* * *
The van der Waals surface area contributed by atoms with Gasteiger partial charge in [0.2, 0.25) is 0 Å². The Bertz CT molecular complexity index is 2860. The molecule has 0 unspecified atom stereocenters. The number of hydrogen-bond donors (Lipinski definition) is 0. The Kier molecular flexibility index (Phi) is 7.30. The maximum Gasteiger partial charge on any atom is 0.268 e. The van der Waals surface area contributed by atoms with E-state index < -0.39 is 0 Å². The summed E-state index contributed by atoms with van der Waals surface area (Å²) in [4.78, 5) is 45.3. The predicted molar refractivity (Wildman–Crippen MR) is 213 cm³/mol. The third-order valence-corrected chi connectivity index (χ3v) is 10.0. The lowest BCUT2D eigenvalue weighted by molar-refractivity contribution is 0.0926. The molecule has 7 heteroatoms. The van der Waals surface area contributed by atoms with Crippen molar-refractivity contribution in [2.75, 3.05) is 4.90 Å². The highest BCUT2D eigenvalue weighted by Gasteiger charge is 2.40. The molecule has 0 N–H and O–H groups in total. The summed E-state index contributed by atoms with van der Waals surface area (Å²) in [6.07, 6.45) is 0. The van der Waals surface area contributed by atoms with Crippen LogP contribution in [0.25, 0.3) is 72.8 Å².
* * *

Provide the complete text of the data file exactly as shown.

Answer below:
The van der Waals surface area contributed by atoms with Gasteiger partial charge in [0.2, 0.25) is 0 Å². The Bertz CT molecular complexity index is 2860. The molecule has 0 unspecified atom stereocenters. The number of hydrogen-bond donors (Lipinski definition) is 0. The Kier molecular flexibility index (Phi) is 7.30. The maximum Gasteiger partial charge on any atom is 0.268 e. The van der Waals surface area contributed by atoms with E-state index < -0.39 is 0 Å². The summed E-state index contributed by atoms with van der Waals surface area (Å²) in [4.78, 5) is 45.3. The predicted molar refractivity (Wildman–Crippen MR) is 213 cm³/mol. The third-order valence-corrected chi connectivity index (χ3v) is 10.0. The lowest BCUT2D eigenvalue weighted by molar-refractivity contribution is 0.0926. The molecule has 7 heteroatoms. The van der Waals surface area contributed by atoms with Crippen molar-refractivity contribution in [2.75, 3.05) is 4.90 Å². The highest BCUT2D eigenvalue weighted by Gasteiger charge is 2.40. The molecule has 0 N–H and O–H groups in total. The summed E-state index contributed by atoms with van der Waals surface area (Å²) in [6.07, 6.45) is 0. The van der Waals surface area contributed by atoms with Crippen LogP contribution in [0.25, 0.3) is 72.8 Å².